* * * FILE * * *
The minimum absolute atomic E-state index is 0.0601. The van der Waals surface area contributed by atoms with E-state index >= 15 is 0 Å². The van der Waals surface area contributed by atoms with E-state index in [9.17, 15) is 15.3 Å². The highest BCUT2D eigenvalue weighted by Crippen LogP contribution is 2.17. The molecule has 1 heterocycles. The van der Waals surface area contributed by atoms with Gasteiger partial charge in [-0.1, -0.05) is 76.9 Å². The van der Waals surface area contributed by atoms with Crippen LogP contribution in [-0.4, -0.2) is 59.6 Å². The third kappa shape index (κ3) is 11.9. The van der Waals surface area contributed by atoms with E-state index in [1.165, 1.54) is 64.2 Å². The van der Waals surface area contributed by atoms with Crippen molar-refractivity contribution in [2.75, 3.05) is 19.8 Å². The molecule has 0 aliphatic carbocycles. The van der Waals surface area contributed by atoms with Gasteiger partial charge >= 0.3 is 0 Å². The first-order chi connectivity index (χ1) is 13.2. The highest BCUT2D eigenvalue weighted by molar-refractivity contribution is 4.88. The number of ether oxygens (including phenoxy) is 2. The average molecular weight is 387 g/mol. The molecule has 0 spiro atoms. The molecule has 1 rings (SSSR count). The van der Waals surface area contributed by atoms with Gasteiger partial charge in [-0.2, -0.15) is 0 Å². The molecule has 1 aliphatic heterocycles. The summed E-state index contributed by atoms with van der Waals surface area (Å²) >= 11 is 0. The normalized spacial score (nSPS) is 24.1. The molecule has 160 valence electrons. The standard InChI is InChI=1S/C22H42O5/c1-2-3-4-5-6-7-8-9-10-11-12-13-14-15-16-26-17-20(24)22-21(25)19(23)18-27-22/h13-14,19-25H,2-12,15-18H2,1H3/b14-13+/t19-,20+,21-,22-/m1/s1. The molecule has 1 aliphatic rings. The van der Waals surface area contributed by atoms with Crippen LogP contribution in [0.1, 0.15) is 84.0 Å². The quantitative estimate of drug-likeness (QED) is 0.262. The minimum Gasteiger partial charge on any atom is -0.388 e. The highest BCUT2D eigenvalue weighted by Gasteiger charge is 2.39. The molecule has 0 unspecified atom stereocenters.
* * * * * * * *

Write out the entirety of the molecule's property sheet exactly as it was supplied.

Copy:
The minimum absolute atomic E-state index is 0.0601. The van der Waals surface area contributed by atoms with E-state index >= 15 is 0 Å². The van der Waals surface area contributed by atoms with E-state index in [9.17, 15) is 15.3 Å². The highest BCUT2D eigenvalue weighted by Crippen LogP contribution is 2.17. The molecule has 1 heterocycles. The van der Waals surface area contributed by atoms with Gasteiger partial charge in [-0.1, -0.05) is 76.9 Å². The van der Waals surface area contributed by atoms with Crippen LogP contribution in [-0.4, -0.2) is 59.6 Å². The third kappa shape index (κ3) is 11.9. The van der Waals surface area contributed by atoms with E-state index in [1.165, 1.54) is 64.2 Å². The van der Waals surface area contributed by atoms with Crippen molar-refractivity contribution in [2.75, 3.05) is 19.8 Å². The molecule has 0 aliphatic carbocycles. The van der Waals surface area contributed by atoms with Gasteiger partial charge >= 0.3 is 0 Å². The first-order chi connectivity index (χ1) is 13.2. The highest BCUT2D eigenvalue weighted by molar-refractivity contribution is 4.88. The number of ether oxygens (including phenoxy) is 2. The average molecular weight is 387 g/mol. The molecule has 0 spiro atoms. The molecule has 1 rings (SSSR count). The van der Waals surface area contributed by atoms with Gasteiger partial charge in [-0.2, -0.15) is 0 Å². The molecule has 1 aliphatic heterocycles. The summed E-state index contributed by atoms with van der Waals surface area (Å²) >= 11 is 0. The normalized spacial score (nSPS) is 24.1. The molecule has 160 valence electrons. The standard InChI is InChI=1S/C22H42O5/c1-2-3-4-5-6-7-8-9-10-11-12-13-14-15-16-26-17-20(24)22-21(25)19(23)18-27-22/h13-14,19-25H,2-12,15-18H2,1H3/b14-13+/t19-,20+,21-,22-/m1/s1. The molecule has 1 aliphatic rings. The van der Waals surface area contributed by atoms with Crippen LogP contribution in [0.1, 0.15) is 84.0 Å². The quantitative estimate of drug-likeness (QED) is 0.262. The minimum Gasteiger partial charge on any atom is -0.388 e. The highest BCUT2D eigenvalue weighted by Gasteiger charge is 2.39. The molecule has 0 unspecified atom stereocenters.